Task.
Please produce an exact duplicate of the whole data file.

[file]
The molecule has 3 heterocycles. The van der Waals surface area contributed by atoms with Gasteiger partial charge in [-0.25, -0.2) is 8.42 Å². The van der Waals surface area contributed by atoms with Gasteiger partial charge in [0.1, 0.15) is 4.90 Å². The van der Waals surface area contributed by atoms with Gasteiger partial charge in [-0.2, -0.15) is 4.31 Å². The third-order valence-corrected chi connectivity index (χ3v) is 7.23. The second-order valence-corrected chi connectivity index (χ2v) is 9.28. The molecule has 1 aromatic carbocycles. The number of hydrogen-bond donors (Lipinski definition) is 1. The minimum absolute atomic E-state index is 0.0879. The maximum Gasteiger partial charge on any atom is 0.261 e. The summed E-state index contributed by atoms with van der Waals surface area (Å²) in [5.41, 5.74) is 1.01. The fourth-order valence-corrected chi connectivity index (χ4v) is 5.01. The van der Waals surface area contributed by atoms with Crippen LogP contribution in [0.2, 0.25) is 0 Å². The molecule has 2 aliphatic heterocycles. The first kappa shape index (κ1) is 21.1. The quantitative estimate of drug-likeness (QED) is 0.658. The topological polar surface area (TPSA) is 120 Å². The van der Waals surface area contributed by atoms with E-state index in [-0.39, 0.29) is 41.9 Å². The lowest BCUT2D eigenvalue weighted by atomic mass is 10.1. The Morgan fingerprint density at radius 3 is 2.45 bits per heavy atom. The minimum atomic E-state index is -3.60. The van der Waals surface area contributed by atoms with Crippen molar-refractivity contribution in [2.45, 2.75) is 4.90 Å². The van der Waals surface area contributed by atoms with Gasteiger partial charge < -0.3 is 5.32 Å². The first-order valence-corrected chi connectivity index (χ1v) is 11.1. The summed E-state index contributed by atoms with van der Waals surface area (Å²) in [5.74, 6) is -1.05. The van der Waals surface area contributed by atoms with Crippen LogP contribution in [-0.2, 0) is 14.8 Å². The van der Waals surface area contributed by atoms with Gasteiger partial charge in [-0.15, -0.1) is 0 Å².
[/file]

The molecule has 3 heterocycles. The van der Waals surface area contributed by atoms with Gasteiger partial charge in [-0.25, -0.2) is 8.42 Å². The van der Waals surface area contributed by atoms with Gasteiger partial charge in [0.1, 0.15) is 4.90 Å². The van der Waals surface area contributed by atoms with Gasteiger partial charge in [-0.2, -0.15) is 4.31 Å². The third-order valence-corrected chi connectivity index (χ3v) is 7.23. The second-order valence-corrected chi connectivity index (χ2v) is 9.28. The molecule has 1 aromatic carbocycles. The number of hydrogen-bond donors (Lipinski definition) is 1. The minimum absolute atomic E-state index is 0.0879. The maximum Gasteiger partial charge on any atom is 0.261 e. The summed E-state index contributed by atoms with van der Waals surface area (Å²) in [5.41, 5.74) is 1.01. The fourth-order valence-corrected chi connectivity index (χ4v) is 5.01. The van der Waals surface area contributed by atoms with Crippen LogP contribution in [0.2, 0.25) is 0 Å². The molecule has 2 aliphatic heterocycles. The first kappa shape index (κ1) is 21.1. The quantitative estimate of drug-likeness (QED) is 0.658. The topological polar surface area (TPSA) is 120 Å². The van der Waals surface area contributed by atoms with E-state index in [-0.39, 0.29) is 41.9 Å². The lowest BCUT2D eigenvalue weighted by atomic mass is 10.1. The Morgan fingerprint density at radius 3 is 2.45 bits per heavy atom. The minimum atomic E-state index is -3.60. The van der Waals surface area contributed by atoms with Crippen molar-refractivity contribution in [2.45, 2.75) is 4.90 Å². The van der Waals surface area contributed by atoms with Gasteiger partial charge < -0.3 is 5.32 Å². The first-order valence-corrected chi connectivity index (χ1v) is 11.1. The summed E-state index contributed by atoms with van der Waals surface area (Å²) in [5.74, 6) is -1.05. The van der Waals surface area contributed by atoms with Crippen LogP contribution in [-0.2, 0) is 14.8 Å². The van der Waals surface area contributed by atoms with Gasteiger partial charge in [-0.15, -0.1) is 0 Å².